6. Brummelchen

    Brummelchen Registered Member

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    in times where symantec announced antivirus programs as dead. ofc the classical AV is dead, with its signature based search. but the newer AV made it more complex and in parts really worse.

    Malware Defender and OA were the first public and comprehensive hips (from my view). leaning mode. outpost has similar, not just a firewall. i also owned several license for OA and one for MD. but i makes work to keep it up to date. after OA died i tried different programs but i reduced it to a simple firewall.

    bashing AV programs is inevitable today - those are causing too much interference with its features, hidden features and poor commented features. if some feel overstrained -> uninstall - simple as that. but i have a recommendation for some if they would ask me. i am not 100% against antivirus but at least im over it and its time to show people other methods.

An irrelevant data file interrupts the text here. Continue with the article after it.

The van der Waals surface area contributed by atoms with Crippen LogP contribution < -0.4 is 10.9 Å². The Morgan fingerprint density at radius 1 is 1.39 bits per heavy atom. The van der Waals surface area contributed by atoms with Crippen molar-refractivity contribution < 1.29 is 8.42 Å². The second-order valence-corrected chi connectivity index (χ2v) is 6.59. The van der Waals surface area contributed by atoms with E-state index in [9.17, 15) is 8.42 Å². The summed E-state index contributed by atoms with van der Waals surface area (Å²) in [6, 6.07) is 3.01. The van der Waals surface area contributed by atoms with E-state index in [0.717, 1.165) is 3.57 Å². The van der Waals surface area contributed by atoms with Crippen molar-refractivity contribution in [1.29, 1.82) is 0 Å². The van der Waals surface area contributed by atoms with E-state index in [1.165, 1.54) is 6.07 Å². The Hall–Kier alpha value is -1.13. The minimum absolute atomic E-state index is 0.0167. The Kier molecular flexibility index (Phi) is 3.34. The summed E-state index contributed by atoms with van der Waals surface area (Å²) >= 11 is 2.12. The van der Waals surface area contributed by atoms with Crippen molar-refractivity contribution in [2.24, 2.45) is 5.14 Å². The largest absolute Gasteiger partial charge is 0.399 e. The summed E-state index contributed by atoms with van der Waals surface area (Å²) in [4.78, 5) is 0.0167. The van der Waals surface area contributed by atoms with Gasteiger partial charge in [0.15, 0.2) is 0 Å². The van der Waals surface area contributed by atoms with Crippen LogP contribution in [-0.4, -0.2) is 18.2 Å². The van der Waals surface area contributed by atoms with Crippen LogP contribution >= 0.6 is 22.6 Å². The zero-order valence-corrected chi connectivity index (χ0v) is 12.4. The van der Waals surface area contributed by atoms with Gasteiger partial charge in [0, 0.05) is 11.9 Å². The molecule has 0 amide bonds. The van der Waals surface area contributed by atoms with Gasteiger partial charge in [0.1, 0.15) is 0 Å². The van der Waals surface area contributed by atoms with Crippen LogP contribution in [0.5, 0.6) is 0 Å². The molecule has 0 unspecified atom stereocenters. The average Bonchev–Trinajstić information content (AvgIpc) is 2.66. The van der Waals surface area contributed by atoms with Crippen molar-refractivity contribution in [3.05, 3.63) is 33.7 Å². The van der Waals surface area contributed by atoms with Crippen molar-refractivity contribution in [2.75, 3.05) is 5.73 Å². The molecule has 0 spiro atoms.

from the x-files: "i want to believe"

    point 3 - i dont share in no way - if so we wont have discussions like these.
     
  7. guest

    guest Guest

    some go even farther, bashing Windows make them feel like experts in their small universe. but they keep using it... hilarious...
     
  8. Espresso

    Espresso Registered Member

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    DSA was actually Privatefirewall with a dumbed down interface. You could run the privatefirewall executable and change the defaut security settings for DSA.
     
  9. paulderdash

    paulderdash Registered Member

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    Agree :)
     
  10. bellgamin

    bellgamin Very Frequent Poster

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    I still run DSA on my XP machine. Excellent! It's basically Private FW without the HIPS.
     
  11. Rasheed187

    Rasheed187 Registered Member